“Now is the time for Congress to act and ensure that consumers are not faced with confusion about their rights and protections based on a patchwork of inconsistent state laws. Further, as the regulatory landscape becomes increasingly fragmented and more complex, U.S. innovation and global competitiveness in the digital economy are threatened,” the letter says.

The subtext to this call to action is the California privacy regulations that are set to take effect by the end of this year.

As we noted when the bill was passed last year there are a few key components of the California legislation, including the following requirements:

  • Businesses must disclose what information they collect, what business purpose they do so for and any third parties they share that data with.

  • Businesses would be required to comply with official consumer requests to delete that data.

  • Consumers can opt out of their data being sold, and businesses can’t retaliate by changing the price or level of service.

  • Businesses can, however, offer “financial incentives” for being allowed to collect data.

  • California authorities are empowered to fine companies for violations.

There’s a reason why companies would push for federal regulation to supersede any initiatives from the states. It is more of a challenge for companies to adhere to a patchwork of different regulatory regimes at the state level. But it’s also true that companies, following the lead of automakers in California, could just adhere to the most stringent requirements, which would clarify any confusion.

Indeed, many of these companies are already complying with strict privacy regulations thanks to the passage of the GDPR in Europe.

Startups Weekly: Peloton’s 29 secret weapons

Hello and welcome back to Startups Weekly, a weekend newsletter that dives into the week’s noteworthy startups and venture capital news. Before I jump into today’s topic, let’s catch up a bit. Last week, I wrote about a new e-commerce startup, Pietra. Before that, I wrote about the flurry of IPO filings.

Remember, you can send me tips, suggestions and feedback to [email protected] or on Twitter @KateClarkTweets. If you don’t subscribe to Startups Weekly yet, you can do that here.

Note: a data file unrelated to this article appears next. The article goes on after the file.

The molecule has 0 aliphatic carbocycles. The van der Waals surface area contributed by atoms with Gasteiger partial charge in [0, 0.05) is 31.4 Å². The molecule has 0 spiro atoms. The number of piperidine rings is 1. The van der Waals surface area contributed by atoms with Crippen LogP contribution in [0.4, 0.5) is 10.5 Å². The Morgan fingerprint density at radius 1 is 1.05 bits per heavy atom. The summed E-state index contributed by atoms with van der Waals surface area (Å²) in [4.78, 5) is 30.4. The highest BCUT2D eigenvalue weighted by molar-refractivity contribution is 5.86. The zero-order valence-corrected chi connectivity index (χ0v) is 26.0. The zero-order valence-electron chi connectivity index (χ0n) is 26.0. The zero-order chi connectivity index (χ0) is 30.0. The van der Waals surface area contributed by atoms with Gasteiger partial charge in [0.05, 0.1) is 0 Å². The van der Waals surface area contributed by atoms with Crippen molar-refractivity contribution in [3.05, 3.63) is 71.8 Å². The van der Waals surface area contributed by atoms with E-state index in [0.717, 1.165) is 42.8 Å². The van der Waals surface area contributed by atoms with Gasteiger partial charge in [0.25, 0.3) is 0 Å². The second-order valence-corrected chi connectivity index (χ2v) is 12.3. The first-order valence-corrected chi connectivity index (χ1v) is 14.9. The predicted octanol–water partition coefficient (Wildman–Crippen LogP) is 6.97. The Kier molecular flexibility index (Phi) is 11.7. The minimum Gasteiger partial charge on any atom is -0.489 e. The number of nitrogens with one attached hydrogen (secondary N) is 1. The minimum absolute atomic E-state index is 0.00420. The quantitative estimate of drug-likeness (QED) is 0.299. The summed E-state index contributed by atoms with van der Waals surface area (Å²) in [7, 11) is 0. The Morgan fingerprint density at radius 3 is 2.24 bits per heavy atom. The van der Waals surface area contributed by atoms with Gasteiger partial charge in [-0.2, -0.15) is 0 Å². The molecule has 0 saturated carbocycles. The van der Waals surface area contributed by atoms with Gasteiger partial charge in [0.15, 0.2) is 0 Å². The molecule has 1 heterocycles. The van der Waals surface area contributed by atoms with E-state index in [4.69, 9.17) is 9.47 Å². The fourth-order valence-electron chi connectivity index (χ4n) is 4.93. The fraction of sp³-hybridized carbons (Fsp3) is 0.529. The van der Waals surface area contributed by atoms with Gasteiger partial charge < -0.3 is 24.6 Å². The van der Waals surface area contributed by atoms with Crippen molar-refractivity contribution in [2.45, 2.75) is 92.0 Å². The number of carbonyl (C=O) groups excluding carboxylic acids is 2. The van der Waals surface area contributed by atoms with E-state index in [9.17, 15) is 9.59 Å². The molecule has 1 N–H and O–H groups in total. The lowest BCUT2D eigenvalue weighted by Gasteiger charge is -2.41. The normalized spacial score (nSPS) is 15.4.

What’s new?

Peloton revealed its S-1 this week, taking a big step toward an IPO expected later this year. The filing was packed with interesting tidbits, including that the company, which manufacturers internet-connected stationary bikes and sells an affiliated subscription to its growing library of on-demand fitness content, is raking in more than $900 million in annual revenue. Sure, it’s not profitable, and it’s losing an increasing amount of money to sales and marketing efforts, but for a company that many people wrote off from the very beginning, it’s an impressive feat.

Despite being a hardware, media, interactive software, product design, social connection, apparel and logistics company, according to its S-1, the future of Peloton relies on its talent. Not the employees developing the bikes and software but the 29 instructors teaching its digital fitness courses. Ally Love, Alex Toussaint and the 27 other teachers have developed cult followings, fans who will happily pay Peloton’s steep $39 per month content subscription to get their daily dose of Ben or Christine.

“To create Peloton, we needed to build what we believed to be the best indoor bike on the market, recruit the best instructors in the world, and engineer a state-of-the-art software platform to tie it all together,” founder and CEO John Foley writes in the IPO prospectus. “Against prevailing conventional wisdom, and despite countless investor conference rooms full of very smart skeptics, we were determined for Peloton to build a vertically integrated platform to deliver a seamless end-to-end experience as physically rewarding and addictive as attending a live, in-studio class.”

Peloton succeeded in poaching the best of the best. The question is, can they keep them? Will competition in the fast-growing fitness technology sector swoop in and scoop Peloton’s stars?

In other news

Last week I published a long feature on the state of seed investing in the Bay Area. The TL;DR? Mega-funds are increasingly battling seed-stage investors for access to the hottest companies. As a result, seed investors are getting a little more creative about how they source deals. It’s a dog-eat-dog world out there, and everyone wants a stake in The Next Big Thing. Read the story here.

Rounds of the week

DISRUPT SF 530X350 V1 1

Time to Disrupt

Don’t miss out on our flagship Disrupt, which takes place October 2-4. It’s the quintessential tech conference for anyone focused on early-stage startups. Join more than 10,000 attendees — including over 1,200 exhibiting startups — for three jam-packed days of programming. We’re talking four different stages with interactive workshops, Q&A sessions and interviews with some of the industry’s top tech titans, founders, investors, movers and shakers. Check out our list of speakers and the Disrupt agenda. I will be there interviewing a bunch of tech leaders, including Bastian Lehmann and Charles Hudson. Buy tickets here.

Listen

This week on Equity, TechCrunch’s venture capital-focused podcast, we had Floodgate’s Iris Choi on to discuss Peloton’s upcoming IPO. You can listen to it here. Equity drops every Friday at 6:00 am PT, so subscribe to us on Apple PodcastsOvercast and Spotify.

Learn

We published a number of new deep dives on Extra Crunch, our paid subscription product, this week. Here’s a quick look at the top stories: